Another painting from the 'Garden Series' at the Wayne Art Center. This is located in a section of Wayne I didn't know existed. There are lots of large old interesting homes with big yards. Looks like they are from the early 20th Century.
You're absolutely right this is not anywhere near Merion. In fact it is in Hawaii. No, I have not changed my position on travel. Instead I have found the perfect solution for me. Google street view. While surfing the net a couple of days ago I found a site called THE VIRTUAL PAINTOUT. There artists are invited to use google street view to find a spot and paint it. Each month there is a diferent spot chosen and this month it is Hawaii.
I had a great time looking for a spot that had a palm tree and I could infuse with a lot of saturated paint, as I imagine Hawaii to be very colorful. I have been all over the coasts of Hawaii, through preserves, looking at beautiful mountains, volcanic hot spots and beach scenes. What fun! If all goes well you will be able to click the title and go to the spot I painted and from there you will be able to travel anywhere you want in the world - well not everywhere, but enough places to keep you traveling for as long as your sense of 'virtual' adventure lasts.
The estate of Appleford, 24 acres of arboretum and bird sanctuary, is over 300 years old. It is meticulously maintained and open to the public. Another historic property, this time painting under the auspices of the Wayne Art Center and their 'GARDEN SERIES'. I do this every year and am able to enjoy the quiet, usually private, gardens that are hidden away in all parts of the Main Line.
Here is a building in West Philadelphia that must have an interesting history. It looks like a row house that lost it's row. What happened to the rest of the block and how was this house spared? It looks like the clouds are holding it in place here. What does it feel like to live here? In spite of it's isolated position it has a cheery countenance and trimmed hedges, a fresh coat of paint and a neat, fenced in yard.
Another painting from Harriton House. This would seem to be an arbor built on some old stone pillars. This whole site is filled with interesting old walls, and nooks and crannies filled with flowers. See my other painting of the ruins there. BURIED TREASURE
This is the simple house that goes with the simple barn in the last post. These old, well maintained buildings, date from the 1700's. That's a long time to survive in all their pristine beauty.
These are more paintings from the Lower Merion Conservancy paint-out. See photos of some the artists who participated and the gala that followed plus Bill's beautiful painting on Bill Ternay's blog POSTCARDS FROM PHILLY.A portion of the proceeds from the sale of this painting will benefit the Conservancy.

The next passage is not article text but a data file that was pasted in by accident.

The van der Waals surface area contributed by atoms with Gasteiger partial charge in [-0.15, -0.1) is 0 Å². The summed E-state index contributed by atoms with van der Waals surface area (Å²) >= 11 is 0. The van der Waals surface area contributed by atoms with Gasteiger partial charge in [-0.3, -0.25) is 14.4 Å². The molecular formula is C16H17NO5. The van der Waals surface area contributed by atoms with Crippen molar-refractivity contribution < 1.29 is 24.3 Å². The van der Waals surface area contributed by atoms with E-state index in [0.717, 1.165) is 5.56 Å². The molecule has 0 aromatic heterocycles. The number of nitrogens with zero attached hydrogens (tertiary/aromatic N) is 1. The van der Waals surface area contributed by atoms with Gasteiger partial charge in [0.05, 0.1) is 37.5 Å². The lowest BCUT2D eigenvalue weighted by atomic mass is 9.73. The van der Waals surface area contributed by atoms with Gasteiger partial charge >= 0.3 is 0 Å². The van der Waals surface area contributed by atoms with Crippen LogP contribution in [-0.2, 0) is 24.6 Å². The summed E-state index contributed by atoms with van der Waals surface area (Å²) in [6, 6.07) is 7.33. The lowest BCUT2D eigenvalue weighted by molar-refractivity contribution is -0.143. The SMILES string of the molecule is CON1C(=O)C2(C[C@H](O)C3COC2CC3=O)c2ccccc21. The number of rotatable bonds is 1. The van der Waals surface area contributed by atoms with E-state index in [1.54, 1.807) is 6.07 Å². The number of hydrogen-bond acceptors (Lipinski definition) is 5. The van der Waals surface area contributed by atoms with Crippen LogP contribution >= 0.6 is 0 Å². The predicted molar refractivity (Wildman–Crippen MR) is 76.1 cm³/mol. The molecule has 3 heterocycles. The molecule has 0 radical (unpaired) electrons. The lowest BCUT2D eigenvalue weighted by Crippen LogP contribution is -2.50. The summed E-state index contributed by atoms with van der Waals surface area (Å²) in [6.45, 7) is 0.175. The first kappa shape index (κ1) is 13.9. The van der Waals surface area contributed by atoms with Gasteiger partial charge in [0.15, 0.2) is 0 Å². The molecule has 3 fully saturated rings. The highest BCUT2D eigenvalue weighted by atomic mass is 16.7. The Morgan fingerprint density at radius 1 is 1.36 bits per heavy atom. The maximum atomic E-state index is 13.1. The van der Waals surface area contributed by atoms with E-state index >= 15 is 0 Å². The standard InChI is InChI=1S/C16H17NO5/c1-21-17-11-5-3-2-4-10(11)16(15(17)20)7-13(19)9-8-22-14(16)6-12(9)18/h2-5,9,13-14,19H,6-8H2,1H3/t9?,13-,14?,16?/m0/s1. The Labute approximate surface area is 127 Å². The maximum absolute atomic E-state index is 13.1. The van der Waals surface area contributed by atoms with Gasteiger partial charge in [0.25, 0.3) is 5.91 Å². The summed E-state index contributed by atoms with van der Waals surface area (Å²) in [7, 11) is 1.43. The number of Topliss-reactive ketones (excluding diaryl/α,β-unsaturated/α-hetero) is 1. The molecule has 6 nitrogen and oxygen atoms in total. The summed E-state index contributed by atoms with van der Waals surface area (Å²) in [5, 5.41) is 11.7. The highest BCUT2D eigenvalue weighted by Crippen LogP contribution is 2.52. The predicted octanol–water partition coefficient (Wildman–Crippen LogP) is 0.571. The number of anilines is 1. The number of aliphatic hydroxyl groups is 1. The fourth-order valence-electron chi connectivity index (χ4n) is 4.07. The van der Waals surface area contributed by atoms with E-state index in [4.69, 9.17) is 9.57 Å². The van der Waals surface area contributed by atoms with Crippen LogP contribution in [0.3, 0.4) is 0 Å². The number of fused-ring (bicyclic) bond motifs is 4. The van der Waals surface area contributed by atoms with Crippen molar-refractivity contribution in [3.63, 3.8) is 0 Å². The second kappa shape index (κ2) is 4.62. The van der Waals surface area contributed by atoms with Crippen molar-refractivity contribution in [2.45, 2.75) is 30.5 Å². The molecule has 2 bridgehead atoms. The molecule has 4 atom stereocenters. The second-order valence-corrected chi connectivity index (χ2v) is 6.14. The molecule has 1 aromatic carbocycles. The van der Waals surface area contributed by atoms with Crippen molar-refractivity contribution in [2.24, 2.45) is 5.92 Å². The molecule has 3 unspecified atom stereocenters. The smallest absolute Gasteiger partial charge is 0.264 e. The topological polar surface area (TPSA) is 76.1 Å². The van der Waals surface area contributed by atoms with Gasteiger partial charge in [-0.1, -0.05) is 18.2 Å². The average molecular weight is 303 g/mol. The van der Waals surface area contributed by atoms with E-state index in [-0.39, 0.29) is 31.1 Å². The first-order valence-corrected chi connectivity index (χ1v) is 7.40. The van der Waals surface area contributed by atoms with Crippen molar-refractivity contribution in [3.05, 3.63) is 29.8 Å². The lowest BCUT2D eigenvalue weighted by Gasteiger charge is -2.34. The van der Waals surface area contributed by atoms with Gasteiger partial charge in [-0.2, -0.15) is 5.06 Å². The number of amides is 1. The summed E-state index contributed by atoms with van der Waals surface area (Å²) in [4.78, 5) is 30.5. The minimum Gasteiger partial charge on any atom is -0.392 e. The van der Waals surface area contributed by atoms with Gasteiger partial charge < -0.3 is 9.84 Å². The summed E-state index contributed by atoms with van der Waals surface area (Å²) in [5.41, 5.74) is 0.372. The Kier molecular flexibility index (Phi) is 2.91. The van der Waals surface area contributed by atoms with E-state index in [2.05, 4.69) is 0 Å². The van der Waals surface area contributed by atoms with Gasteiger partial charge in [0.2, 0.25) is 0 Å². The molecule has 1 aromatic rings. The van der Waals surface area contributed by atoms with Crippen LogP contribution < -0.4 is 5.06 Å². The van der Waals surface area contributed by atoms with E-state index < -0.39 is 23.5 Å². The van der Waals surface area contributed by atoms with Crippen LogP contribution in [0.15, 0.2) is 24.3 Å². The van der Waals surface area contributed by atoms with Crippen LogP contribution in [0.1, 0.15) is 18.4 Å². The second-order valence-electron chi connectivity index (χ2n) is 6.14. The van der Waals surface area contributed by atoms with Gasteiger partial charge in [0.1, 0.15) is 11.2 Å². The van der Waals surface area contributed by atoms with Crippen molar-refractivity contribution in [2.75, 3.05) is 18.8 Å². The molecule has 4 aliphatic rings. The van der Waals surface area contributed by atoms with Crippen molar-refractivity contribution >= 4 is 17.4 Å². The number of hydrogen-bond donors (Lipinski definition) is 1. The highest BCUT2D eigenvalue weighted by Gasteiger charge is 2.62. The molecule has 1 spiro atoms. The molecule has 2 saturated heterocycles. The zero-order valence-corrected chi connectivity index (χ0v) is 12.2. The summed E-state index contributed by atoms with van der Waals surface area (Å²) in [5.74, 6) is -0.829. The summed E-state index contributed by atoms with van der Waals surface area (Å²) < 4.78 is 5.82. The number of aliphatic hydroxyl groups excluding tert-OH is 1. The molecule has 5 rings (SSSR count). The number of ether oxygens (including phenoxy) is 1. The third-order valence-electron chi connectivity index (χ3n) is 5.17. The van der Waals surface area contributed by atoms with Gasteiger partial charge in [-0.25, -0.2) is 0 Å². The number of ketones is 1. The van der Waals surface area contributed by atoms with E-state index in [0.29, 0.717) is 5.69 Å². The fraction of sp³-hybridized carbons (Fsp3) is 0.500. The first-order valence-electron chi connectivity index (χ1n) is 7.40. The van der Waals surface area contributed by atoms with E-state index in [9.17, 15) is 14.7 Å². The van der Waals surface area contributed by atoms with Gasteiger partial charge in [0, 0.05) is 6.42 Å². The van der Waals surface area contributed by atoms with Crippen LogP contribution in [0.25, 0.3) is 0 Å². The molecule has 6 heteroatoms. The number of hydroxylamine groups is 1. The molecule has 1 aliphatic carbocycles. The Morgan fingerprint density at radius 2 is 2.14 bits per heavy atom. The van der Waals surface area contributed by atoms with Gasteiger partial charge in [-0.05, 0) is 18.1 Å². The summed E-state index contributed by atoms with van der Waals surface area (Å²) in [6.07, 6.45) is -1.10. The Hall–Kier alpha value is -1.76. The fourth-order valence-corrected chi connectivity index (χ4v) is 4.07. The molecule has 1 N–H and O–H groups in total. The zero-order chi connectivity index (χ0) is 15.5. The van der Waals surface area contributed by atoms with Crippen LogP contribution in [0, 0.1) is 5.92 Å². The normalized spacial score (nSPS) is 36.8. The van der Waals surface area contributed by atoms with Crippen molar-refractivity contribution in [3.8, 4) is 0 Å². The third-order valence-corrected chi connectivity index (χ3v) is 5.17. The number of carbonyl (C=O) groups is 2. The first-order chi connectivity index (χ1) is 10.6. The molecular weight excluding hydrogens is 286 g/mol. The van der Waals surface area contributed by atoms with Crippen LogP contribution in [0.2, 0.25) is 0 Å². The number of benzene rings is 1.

This private bridge leads to an historic home across the street from the mill of yesterday's painting. This whole area is an historic district - Mill Creek Historic District. It dates from the 16th and 17th hundreds. This house is in excellent shape and looks like a beautiful place to live with its long second floor porch looking out over the creek and surrounding gardens. A portion of the proceeds from this painting will go to the Lower Merion Conservancy.
Here is another painting that came about because of the paint-out with the Lower Merion Conservancy. This is the side of the Mill on Mill Creek Road in Gladwyne. For another view of this building and the creek go to my painting partner for this gig, Bill Ternay, at his blog Postcards from Philly. His blog is very entertaining with lots of photos, great art and news, so I'm sure you'll enjoy it. A portion of the proceeds from this painting will go to the Conservancy. SOLD
This is another painting done at the paint- out sponsored by The Lower Merion Conservancy. This is a close up of a beautiful old barn I painted at Saunder's Wood. It is over 200 years old. The beauty of its construction and proportion are a testament to the integrity of the age and....you can have picnics there! SOLD
Last week the Lower Merion Conservancy sponsored a paint-out to benefit their activities. They gave all the artists who signed up maps to historic sites and we all went out in the 90' weather to find the spots and try to capture them in paint. It was quite interesting to discover these lovely places, many of which I had never known about before. This painting is of some old walls at HARRITON HOUSE built in 1704. It was at one time the home of Charles Thomas who was the first and only secretary of the Continental and Confederate Congresses. A portion of the proceeds from the sale of this painting will go to the Conservancy.
This year only one of my 4 poppies bloomed. Not sure why, as it has been a good year for everything else. I was surprised, when painting this, how many shades of purple are in the center of the flower. Purple does seem to be an appropriate color to be associated with opium. "After WWII, Poppies became the symbol of both tragedy and renewal of life. They gained this recognition as there were many poppies in the battlefields of France. Each year on Memorial Day, Veterans sell poppies as a memorial for those who have given their lives for their country. The proceeds benefit veterans groups." Gardener's Network $100.00
These are the 'storebacks' of buildings seen from the parking lot in Ardmore. I have always been fascinated by the apartments above stores. As a child I thought what fun it would be to live over a toy or candy store. I imagined that at night the whole place would be mine to explore.
Like the french lilac in an earlier painting, I wish I could include the fragrance of this lovely bloom. It is redolent for me of anticipation of a romantic evening, as it is so often used for corsages.